You can manage noise in the workplace by repairing and maintaining machinery, giving employees personal protective equipment (PPE), limiting the duration of exposure and changing the design of the workplace.
However, it obviously depends on how severe the noise is, and how many people are affected by it. These things are included in the Control of Noise at Work Regulations 2005 in the UK. They are an organisation’s legal duty, so everyone should comply.
It is a huge problem, as one in two people in the UK suffer from work-related deafness. As a result, it is useful to know about ways you can manage noise in your place of work.
How You Can Manage Noise in the Workplace
Good Maintenance of Machinery
Clean and well-maintained machinery operates to the best of its ability. If it is dirty, it will likely be much noisier. In addition, it will be slower or less efficient in its task.
Therefore, your organisation should have a maintenance policy in place. Not only does this reduce noise, but it saves money because machinery will last longer, meaning you don’t have to constantly buy new. Everyone knows the ‘like a well-oiled machine’ saying, and it really applies here.
In the future, if necessary, you should always attempt to replace broken parts. However, when you do require new machinery or tools, your organisation should do its best to purchase low-noise models.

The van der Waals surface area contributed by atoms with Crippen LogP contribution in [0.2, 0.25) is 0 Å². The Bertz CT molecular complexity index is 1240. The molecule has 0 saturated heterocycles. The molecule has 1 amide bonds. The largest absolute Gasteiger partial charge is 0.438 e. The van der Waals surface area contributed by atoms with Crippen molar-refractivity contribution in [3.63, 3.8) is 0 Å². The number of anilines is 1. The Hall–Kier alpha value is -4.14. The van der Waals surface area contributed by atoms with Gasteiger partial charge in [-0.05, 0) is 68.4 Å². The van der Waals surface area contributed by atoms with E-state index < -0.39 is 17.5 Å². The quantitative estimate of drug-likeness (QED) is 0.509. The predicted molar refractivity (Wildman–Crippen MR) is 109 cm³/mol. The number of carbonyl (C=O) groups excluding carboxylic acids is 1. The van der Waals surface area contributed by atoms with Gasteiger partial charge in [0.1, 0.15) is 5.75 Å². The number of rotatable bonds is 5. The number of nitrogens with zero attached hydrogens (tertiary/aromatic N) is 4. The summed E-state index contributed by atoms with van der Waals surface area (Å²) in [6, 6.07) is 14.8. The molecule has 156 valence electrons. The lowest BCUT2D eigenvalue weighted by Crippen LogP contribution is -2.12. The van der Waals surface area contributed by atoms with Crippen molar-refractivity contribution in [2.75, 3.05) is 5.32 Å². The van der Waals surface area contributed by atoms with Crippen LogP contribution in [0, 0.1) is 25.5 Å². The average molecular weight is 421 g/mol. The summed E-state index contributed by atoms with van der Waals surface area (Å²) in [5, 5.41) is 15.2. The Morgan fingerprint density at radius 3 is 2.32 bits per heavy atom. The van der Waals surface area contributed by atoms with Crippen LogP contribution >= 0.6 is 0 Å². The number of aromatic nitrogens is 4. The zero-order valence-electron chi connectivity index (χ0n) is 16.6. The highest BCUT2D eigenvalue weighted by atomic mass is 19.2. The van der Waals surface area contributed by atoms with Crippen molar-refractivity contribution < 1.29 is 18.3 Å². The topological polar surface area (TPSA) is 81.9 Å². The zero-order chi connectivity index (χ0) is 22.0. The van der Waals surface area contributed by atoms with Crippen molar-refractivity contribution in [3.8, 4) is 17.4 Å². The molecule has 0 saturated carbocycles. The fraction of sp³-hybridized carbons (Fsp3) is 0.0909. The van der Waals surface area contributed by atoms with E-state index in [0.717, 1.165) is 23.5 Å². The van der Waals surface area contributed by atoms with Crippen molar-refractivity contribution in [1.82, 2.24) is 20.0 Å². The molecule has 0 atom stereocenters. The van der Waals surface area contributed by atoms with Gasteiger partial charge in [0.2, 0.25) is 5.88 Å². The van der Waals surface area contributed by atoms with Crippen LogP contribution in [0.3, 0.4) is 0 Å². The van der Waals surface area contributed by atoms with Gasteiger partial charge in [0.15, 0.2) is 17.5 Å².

Secondly, personal protective equipment is very useful to reduce noise and health damage.
Hearing PPE includes earmuffs or earplugs. Its main purpose is to prevent some of the noise from entering the ear. This means that only those wearing PPE will be protected.
Any piece of protective equipment needs to be properly stored and maintained. Good hygiene is crucial, because people may use the same item multiple times. Organisations should be aware of this, as there are a whole set of regulations for PPE.
Limit the Duration of Exposure
Another good way of reducing noise at work is to limit the time that an employee spends in a noisy environment.
An organisation could let a worker take regular breaks, or re-design their tasks to avoid the very noisy place. You could move them to another area of work, and only let them use the noisiest place for certain tasks. This should be the case if you work in a workshop but have a separate office.
Change Workplace Design
Finally, an organisation can change the design of a workplace to reduce noise.
One such example would be when you use machinery. To reduce noise levels at work, you can use rubber dampeners. If you place a piece of machinery on a rubber block or apply rubber feet, it will absorb some of the sound and vibration.
In addition, you could “use barriers and screens to block the direct path of the sound”.
Furthermore, if you haven’t done already, you could sound-proof the walls of a workshop. This is of course a larger task but will help if a workshop is close to another workplace. It is best practise to keep noisy areas and machinery away from other areas of work, but this is just in case.
Managing noise in the workplace is essential for employee health and safety. Although, not one of these solutions is perfect. Most of the time, you will need a combination or a mixture depending on your own specialised workplace. If an organisation fails to comply with the laws, they will be in serious trouble.
For more information, you can complete an eLearning course. Our online noise awareness training is part of our health and safety range and can prepare any workforce.